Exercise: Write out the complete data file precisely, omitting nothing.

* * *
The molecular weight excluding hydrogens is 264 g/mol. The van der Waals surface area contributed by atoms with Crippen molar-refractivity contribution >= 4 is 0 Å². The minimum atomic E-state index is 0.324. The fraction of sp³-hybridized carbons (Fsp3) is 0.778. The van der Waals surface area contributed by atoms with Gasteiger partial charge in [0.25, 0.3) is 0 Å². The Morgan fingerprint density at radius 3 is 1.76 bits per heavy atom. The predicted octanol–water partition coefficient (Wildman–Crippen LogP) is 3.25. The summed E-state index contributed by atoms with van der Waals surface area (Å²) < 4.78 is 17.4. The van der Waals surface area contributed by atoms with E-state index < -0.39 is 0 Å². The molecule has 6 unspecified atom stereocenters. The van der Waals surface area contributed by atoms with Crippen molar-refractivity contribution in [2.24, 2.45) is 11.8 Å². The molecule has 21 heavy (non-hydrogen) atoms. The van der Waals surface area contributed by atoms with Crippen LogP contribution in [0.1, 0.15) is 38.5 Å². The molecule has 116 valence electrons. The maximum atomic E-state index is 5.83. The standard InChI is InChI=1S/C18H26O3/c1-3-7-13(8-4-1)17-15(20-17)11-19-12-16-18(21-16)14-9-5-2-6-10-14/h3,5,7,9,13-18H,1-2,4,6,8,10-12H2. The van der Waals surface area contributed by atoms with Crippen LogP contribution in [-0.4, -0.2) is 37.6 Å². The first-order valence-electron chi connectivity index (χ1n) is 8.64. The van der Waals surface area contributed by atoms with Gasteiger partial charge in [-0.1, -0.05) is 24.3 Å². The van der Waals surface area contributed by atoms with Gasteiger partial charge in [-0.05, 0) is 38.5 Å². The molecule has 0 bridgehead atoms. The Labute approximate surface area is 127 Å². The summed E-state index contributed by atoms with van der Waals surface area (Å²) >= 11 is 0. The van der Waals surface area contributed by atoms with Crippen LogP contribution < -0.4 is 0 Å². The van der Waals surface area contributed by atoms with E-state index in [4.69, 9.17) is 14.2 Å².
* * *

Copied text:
The molecular weight excluding hydrogens is 264 g/mol. The van der Waals surface area contributed by atoms with Crippen molar-refractivity contribution >= 4 is 0 Å². The minimum atomic E-state index is 0.324. The fraction of sp³-hybridized carbons (Fsp3) is 0.778. The van der Waals surface area contributed by atoms with Gasteiger partial charge in [0.25, 0.3) is 0 Å². The Morgan fingerprint density at radius 3 is 1.76 bits per heavy atom. The predicted octanol–water partition coefficient (Wildman–Crippen LogP) is 3.25. The summed E-state index contributed by atoms with van der Waals surface area (Å²) < 4.78 is 17.4. The van der Waals surface area contributed by atoms with E-state index < -0.39 is 0 Å². The molecule has 6 unspecified atom stereocenters. The van der Waals surface area contributed by atoms with Crippen molar-refractivity contribution in [2.24, 2.45) is 11.8 Å². The molecule has 21 heavy (non-hydrogen) atoms. The van der Waals surface area contributed by atoms with Crippen LogP contribution in [0.1, 0.15) is 38.5 Å². The molecule has 116 valence electrons. The maximum atomic E-state index is 5.83. The standard InChI is InChI=1S/C18H26O3/c1-3-7-13(8-4-1)17-15(20-17)11-19-12-16-18(21-16)14-9-5-2-6-10-14/h3,5,7,9,13-18H,1-2,4,6,8,10-12H2. The van der Waals surface area contributed by atoms with Crippen LogP contribution in [-0.4, -0.2) is 37.6 Å². The first-order valence-electron chi connectivity index (χ1n) is 8.64. The van der Waals surface area contributed by atoms with Gasteiger partial charge in [-0.1, -0.05) is 24.3 Å². The van der Waals surface area contributed by atoms with Gasteiger partial charge in [-0.05, 0) is 38.5 Å². The molecule has 0 bridgehead atoms. The Labute approximate surface area is 127 Å². The summed E-state index contributed by atoms with van der Waals surface area (Å²) >= 11 is 0. The van der Waals surface area contributed by atoms with Crippen LogP contribution < -0.4 is 0 Å². The van der Waals surface area contributed by atoms with E-state index in [4.69, 9.17) is 14.2 Å².